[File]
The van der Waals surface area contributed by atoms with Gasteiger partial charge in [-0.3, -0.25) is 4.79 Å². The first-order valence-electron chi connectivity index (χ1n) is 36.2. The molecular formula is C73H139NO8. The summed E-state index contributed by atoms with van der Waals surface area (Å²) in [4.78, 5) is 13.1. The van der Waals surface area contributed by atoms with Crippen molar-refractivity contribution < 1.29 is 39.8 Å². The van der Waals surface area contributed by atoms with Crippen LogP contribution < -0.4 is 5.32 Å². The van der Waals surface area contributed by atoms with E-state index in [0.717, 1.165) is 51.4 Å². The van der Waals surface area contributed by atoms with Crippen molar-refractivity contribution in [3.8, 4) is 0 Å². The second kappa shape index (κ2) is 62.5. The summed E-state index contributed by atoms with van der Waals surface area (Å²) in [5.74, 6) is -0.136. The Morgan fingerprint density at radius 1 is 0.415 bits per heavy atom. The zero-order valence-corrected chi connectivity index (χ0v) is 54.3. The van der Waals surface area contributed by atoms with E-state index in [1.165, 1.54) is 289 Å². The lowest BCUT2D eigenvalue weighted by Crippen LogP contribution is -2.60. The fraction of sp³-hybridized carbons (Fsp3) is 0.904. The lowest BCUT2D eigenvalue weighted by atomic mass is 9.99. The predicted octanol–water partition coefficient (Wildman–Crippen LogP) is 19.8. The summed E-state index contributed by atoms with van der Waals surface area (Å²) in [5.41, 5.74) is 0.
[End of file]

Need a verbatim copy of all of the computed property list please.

The van der Waals surface area contributed by atoms with Gasteiger partial charge in [-0.3, -0.25) is 4.79 Å². The first-order valence-electron chi connectivity index (χ1n) is 36.2. The molecular formula is C73H139NO8. The summed E-state index contributed by atoms with van der Waals surface area (Å²) in [4.78, 5) is 13.1. The van der Waals surface area contributed by atoms with Crippen molar-refractivity contribution < 1.29 is 39.8 Å². The van der Waals surface area contributed by atoms with Crippen LogP contribution < -0.4 is 5.32 Å². The van der Waals surface area contributed by atoms with E-state index in [0.717, 1.165) is 51.4 Å². The van der Waals surface area contributed by atoms with Crippen molar-refractivity contribution in [3.8, 4) is 0 Å². The second kappa shape index (κ2) is 62.5. The summed E-state index contributed by atoms with van der Waals surface area (Å²) in [5.74, 6) is -0.136. The Morgan fingerprint density at radius 1 is 0.415 bits per heavy atom. The zero-order valence-corrected chi connectivity index (χ0v) is 54.3. The van der Waals surface area contributed by atoms with E-state index in [1.165, 1.54) is 289 Å². The lowest BCUT2D eigenvalue weighted by Crippen LogP contribution is -2.60. The fraction of sp³-hybridized carbons (Fsp3) is 0.904. The lowest BCUT2D eigenvalue weighted by atomic mass is 9.99. The predicted octanol–water partition coefficient (Wildman–Crippen LogP) is 19.8. The summed E-state index contributed by atoms with van der Waals surface area (Å²) in [5.41, 5.74) is 0.